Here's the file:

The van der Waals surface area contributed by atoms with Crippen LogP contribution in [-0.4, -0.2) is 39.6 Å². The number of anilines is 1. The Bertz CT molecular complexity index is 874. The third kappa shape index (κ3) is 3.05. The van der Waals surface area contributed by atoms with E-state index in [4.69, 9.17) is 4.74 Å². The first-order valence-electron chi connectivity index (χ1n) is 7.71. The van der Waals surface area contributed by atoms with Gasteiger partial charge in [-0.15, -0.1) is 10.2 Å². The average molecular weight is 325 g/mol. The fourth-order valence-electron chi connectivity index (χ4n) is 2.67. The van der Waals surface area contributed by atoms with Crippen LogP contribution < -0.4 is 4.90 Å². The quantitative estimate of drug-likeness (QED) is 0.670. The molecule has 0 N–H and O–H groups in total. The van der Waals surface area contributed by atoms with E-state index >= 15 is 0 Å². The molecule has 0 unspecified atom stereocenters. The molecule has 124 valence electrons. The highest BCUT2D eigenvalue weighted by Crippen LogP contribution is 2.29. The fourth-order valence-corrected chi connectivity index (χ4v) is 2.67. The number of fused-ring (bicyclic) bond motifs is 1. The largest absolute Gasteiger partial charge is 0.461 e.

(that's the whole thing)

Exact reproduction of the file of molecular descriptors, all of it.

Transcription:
The van der Waals surface area contributed by atoms with Crippen LogP contribution in [-0.4, -0.2) is 39.6 Å². The number of anilines is 1. The Bertz CT molecular complexity index is 874. The third kappa shape index (κ3) is 3.05. The van der Waals surface area contributed by atoms with E-state index in [4.69, 9.17) is 4.74 Å². The first-order valence-electron chi connectivity index (χ1n) is 7.71. The van der Waals surface area contributed by atoms with Gasteiger partial charge in [-0.15, -0.1) is 10.2 Å². The average molecular weight is 325 g/mol. The fourth-order valence-electron chi connectivity index (χ4n) is 2.67. The van der Waals surface area contributed by atoms with Crippen LogP contribution < -0.4 is 4.90 Å². The quantitative estimate of drug-likeness (QED) is 0.670. The molecule has 0 N–H and O–H groups in total. The van der Waals surface area contributed by atoms with E-state index >= 15 is 0 Å². The molecule has 0 unspecified atom stereocenters. The molecule has 124 valence electrons. The highest BCUT2D eigenvalue weighted by Crippen LogP contribution is 2.29. The fourth-order valence-corrected chi connectivity index (χ4v) is 2.67. The number of fused-ring (bicyclic) bond motifs is 1. The largest absolute Gasteiger partial charge is 0.461 e.